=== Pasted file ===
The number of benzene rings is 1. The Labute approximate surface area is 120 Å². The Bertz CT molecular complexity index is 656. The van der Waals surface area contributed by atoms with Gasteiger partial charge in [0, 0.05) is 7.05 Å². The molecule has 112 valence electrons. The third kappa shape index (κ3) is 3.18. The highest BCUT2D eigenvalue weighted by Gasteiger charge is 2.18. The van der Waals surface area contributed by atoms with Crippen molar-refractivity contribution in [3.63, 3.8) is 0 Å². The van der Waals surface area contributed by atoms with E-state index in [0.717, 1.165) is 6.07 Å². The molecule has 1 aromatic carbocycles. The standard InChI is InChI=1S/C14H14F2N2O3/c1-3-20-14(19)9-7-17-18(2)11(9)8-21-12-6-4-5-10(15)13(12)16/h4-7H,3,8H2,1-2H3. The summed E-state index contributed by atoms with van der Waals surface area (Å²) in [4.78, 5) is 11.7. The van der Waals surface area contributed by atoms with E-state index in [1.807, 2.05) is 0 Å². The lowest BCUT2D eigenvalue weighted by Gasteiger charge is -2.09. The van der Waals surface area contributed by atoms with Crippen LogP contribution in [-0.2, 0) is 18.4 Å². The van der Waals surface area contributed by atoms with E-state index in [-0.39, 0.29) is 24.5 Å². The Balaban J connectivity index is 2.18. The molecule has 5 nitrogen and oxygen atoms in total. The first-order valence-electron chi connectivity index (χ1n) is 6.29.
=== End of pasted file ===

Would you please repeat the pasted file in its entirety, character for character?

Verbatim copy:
The number of benzene rings is 1. The Labute approximate surface area is 120 Å². The Bertz CT molecular complexity index is 656. The van der Waals surface area contributed by atoms with Gasteiger partial charge in [0, 0.05) is 7.05 Å². The molecule has 112 valence electrons. The third kappa shape index (κ3) is 3.18. The highest BCUT2D eigenvalue weighted by Gasteiger charge is 2.18. The van der Waals surface area contributed by atoms with Crippen molar-refractivity contribution in [3.63, 3.8) is 0 Å². The van der Waals surface area contributed by atoms with E-state index in [0.717, 1.165) is 6.07 Å². The molecule has 1 aromatic carbocycles. The standard InChI is InChI=1S/C14H14F2N2O3/c1-3-20-14(19)9-7-17-18(2)11(9)8-21-12-6-4-5-10(15)13(12)16/h4-7H,3,8H2,1-2H3. The summed E-state index contributed by atoms with van der Waals surface area (Å²) in [4.78, 5) is 11.7. The van der Waals surface area contributed by atoms with E-state index in [1.807, 2.05) is 0 Å². The lowest BCUT2D eigenvalue weighted by Gasteiger charge is -2.09. The van der Waals surface area contributed by atoms with Crippen LogP contribution in [-0.2, 0) is 18.4 Å². The van der Waals surface area contributed by atoms with E-state index in [-0.39, 0.29) is 24.5 Å². The Balaban J connectivity index is 2.18. The molecule has 5 nitrogen and oxygen atoms in total. The first-order valence-electron chi connectivity index (χ1n) is 6.29.